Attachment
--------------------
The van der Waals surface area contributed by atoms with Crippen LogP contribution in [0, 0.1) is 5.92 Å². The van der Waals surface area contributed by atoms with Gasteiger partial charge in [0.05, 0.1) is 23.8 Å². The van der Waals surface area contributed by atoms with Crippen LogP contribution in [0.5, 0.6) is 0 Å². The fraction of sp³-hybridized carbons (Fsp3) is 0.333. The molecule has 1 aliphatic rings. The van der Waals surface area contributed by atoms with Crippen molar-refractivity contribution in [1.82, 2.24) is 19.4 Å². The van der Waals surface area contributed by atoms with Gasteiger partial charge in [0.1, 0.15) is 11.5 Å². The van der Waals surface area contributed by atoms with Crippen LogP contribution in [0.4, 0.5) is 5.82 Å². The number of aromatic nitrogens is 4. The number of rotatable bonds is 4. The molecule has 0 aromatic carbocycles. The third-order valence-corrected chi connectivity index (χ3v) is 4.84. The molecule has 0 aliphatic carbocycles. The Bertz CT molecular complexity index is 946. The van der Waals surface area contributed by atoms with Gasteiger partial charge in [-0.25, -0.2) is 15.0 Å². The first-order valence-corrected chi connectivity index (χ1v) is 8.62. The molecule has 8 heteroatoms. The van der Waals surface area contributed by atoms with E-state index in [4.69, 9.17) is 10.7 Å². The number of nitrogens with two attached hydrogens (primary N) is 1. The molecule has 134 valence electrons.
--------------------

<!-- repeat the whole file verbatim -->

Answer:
The van der Waals surface area contributed by atoms with Crippen LogP contribution in [0, 0.1) is 5.92 Å². The van der Waals surface area contributed by atoms with Gasteiger partial charge in [0.05, 0.1) is 23.8 Å². The van der Waals surface area contributed by atoms with Crippen LogP contribution in [0.5, 0.6) is 0 Å². The fraction of sp³-hybridized carbons (Fsp3) is 0.333. The molecule has 1 aliphatic rings. The van der Waals surface area contributed by atoms with Crippen molar-refractivity contribution in [1.82, 2.24) is 19.4 Å². The van der Waals surface area contributed by atoms with Gasteiger partial charge in [0.1, 0.15) is 11.5 Å². The van der Waals surface area contributed by atoms with Crippen LogP contribution in [0.4, 0.5) is 5.82 Å². The number of aromatic nitrogens is 4. The number of rotatable bonds is 4. The molecule has 0 aromatic carbocycles. The third-order valence-corrected chi connectivity index (χ3v) is 4.84. The molecule has 0 aliphatic carbocycles. The Bertz CT molecular complexity index is 946. The van der Waals surface area contributed by atoms with Gasteiger partial charge in [-0.25, -0.2) is 15.0 Å². The first-order valence-corrected chi connectivity index (χ1v) is 8.62. The molecule has 8 heteroatoms. The van der Waals surface area contributed by atoms with E-state index in [4.69, 9.17) is 10.7 Å². The number of nitrogens with two attached hydrogens (primary N) is 1. The molecule has 134 valence electrons.